Joe Lieber, an analyst at Washington Analysis in Washington and a former Senate Republican staffer, spoke to the same issue. He said in an investor’s note when the Camp draft was released Wednesday that “the odds are still very low on reform occurring anytime soon.”
He said that Camp, because of term limits, will not be chairman of the W&M panel next year even if the Republicans, as expected, retain the House.
But, Lieber mirrored the industry lobbyist’s concern when he said in his note that, “Camp’s blueprint will no doubt be used as a template for the next chairman of the Ways and Means Committee, which is widely expected to be Paul Ryan, R-Wis. “Of course, his proposal will differ from Camp’s, but many provisions will likely be similar.”
The industry lobbyist reflected this concern. This will not be taken lightly by trade organizations or the agents themselves,” he said. “So, while everyone describes the Camp proposal as Dead on Arrival, it’s still a Republican document that is on the table and could be referenced when Congress ultimately addresses these issues.”
He said that while the Camp proposal did not touch inside buildup and death benefits, “the industry’s holy grail, it did slap the industry extremely hard in all the new ways,” such as deferred acquisition costs and on reserve calculations, for example. The Camp draft proposes modifying rules regarding the capitalization of certain policy acquisition expenses, including eliminating the 1.75 percent for annuity contracts.
As a result, the lobbyist said, the industry plans on delivering its message of concern “loud and clear.” Moreover, the lobbyist said, “our industry is widely recognized for having an incredibly formidable army of producer/agents because of their ability to generate broad grass-roots support.”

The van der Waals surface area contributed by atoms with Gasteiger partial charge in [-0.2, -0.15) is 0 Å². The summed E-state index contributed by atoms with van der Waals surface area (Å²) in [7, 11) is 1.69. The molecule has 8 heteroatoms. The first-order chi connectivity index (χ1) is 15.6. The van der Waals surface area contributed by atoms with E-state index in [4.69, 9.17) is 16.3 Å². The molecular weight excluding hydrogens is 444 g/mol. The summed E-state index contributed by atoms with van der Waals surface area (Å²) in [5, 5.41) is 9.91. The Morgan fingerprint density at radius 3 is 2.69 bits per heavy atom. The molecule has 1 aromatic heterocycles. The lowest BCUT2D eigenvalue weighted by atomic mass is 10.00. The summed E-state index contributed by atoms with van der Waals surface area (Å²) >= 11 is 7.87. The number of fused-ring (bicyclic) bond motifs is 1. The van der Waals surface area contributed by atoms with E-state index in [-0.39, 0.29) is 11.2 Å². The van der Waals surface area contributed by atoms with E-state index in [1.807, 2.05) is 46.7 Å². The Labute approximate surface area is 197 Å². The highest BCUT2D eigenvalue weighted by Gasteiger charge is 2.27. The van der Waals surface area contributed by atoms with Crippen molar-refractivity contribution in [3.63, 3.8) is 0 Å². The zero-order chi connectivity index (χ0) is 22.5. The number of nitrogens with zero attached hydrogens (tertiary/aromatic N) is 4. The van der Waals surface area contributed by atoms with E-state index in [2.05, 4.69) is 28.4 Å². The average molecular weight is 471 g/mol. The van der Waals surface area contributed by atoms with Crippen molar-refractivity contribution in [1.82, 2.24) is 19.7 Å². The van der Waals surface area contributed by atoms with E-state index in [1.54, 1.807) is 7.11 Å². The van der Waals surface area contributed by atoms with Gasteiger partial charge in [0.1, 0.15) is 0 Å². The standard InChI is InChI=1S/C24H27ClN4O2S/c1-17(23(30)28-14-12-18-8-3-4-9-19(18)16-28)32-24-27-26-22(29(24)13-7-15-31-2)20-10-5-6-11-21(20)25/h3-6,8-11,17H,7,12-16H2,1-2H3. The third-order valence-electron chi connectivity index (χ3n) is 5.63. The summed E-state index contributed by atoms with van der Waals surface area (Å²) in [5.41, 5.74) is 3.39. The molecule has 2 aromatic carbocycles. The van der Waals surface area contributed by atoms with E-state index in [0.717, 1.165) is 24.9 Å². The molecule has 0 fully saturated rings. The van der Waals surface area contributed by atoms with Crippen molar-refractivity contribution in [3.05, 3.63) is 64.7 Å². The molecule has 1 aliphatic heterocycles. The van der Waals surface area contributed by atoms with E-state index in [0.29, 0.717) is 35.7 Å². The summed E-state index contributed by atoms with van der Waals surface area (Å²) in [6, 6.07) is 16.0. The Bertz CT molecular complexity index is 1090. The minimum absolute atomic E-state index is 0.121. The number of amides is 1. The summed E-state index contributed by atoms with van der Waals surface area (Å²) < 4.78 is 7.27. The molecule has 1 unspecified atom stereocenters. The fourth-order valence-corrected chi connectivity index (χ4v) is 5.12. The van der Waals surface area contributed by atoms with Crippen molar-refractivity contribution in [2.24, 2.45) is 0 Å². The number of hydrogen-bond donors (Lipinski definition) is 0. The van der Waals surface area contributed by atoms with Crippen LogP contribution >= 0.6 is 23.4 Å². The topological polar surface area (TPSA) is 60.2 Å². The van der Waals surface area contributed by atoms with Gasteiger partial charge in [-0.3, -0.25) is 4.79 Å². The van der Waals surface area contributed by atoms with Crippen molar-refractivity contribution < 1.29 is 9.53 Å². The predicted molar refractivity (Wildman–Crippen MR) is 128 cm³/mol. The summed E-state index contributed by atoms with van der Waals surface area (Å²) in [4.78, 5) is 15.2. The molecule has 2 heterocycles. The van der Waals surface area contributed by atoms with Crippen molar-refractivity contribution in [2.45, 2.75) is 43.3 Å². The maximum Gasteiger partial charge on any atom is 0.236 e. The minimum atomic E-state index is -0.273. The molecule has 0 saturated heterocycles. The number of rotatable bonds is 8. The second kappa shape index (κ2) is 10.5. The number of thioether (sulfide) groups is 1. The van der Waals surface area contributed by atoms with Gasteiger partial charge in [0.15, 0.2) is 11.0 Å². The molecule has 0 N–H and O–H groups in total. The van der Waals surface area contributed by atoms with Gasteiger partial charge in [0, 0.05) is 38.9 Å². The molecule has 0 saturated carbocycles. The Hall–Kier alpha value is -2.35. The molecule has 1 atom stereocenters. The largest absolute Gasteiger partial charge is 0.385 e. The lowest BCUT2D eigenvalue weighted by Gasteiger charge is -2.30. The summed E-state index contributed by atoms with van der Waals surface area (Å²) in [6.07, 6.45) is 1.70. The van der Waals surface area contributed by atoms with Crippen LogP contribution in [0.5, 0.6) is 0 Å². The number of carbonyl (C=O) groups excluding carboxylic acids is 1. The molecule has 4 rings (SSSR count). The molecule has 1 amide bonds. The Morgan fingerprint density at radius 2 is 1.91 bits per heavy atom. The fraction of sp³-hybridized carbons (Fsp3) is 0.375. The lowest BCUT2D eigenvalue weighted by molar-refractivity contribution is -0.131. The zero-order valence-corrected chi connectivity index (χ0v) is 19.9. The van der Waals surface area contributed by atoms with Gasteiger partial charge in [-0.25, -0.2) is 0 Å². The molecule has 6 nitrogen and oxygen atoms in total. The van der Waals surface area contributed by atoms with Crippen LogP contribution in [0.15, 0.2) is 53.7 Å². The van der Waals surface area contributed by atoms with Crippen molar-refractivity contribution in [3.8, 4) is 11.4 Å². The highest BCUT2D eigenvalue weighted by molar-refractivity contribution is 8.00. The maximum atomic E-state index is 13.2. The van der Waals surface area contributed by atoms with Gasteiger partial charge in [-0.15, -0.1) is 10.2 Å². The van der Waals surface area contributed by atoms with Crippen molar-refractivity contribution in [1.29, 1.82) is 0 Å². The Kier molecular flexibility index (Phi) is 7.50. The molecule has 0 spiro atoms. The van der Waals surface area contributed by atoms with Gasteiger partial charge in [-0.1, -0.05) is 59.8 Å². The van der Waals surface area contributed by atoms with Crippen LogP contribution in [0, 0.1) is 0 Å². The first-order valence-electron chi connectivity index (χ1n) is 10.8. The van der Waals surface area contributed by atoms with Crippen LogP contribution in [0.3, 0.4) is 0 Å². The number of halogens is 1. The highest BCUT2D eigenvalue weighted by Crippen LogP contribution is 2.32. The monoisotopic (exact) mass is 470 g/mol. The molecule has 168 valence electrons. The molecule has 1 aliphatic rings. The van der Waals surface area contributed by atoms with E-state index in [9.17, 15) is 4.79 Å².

He said insurance agents “descend on Capitol Hill in ways that other industries try to mimic.” They are “great foot soldiers who know how to deliver a message,” he said.
Some provisions regarding retirement products stir deep concerns. There would be a new surtax on retirement savings for individuals earning more than $400,000 a year, and it would repeal the small employer pension startup credit. Both would be a hit to small employers.
The Camp proposal establishes a $5,500 annual limit on Roth IRA contributions that would be frozen until 2024, and tax-deferred 401(k) contributions would be capped at $8,750, with the remainder changed to Roth-style accounts.
It would also repeal the rule allowing re-characterization of Roth IRA contributions or conversions and eliminate the income eligibility limits for contributing to Roth IRAs. New contributions to traditional IRAs and nondeductible traditional IRAs would be prohibited as well.
Insured Retirement Institute president and CEO Cathy Weatherford said Camp’s discussion draft “will certainly reignite the conversation on tax policy in America.”
At the same time, she said, it will be important for policymakers to recognize the overlap between tax policy and retirement security. “Tax incentives for retirement savings have been a powerful tool in helping millions of Americans save and prepare for their retirement years, particularly for middle-income Americans, who would be less likely to save if these incentives were reduced or eliminated,” she said.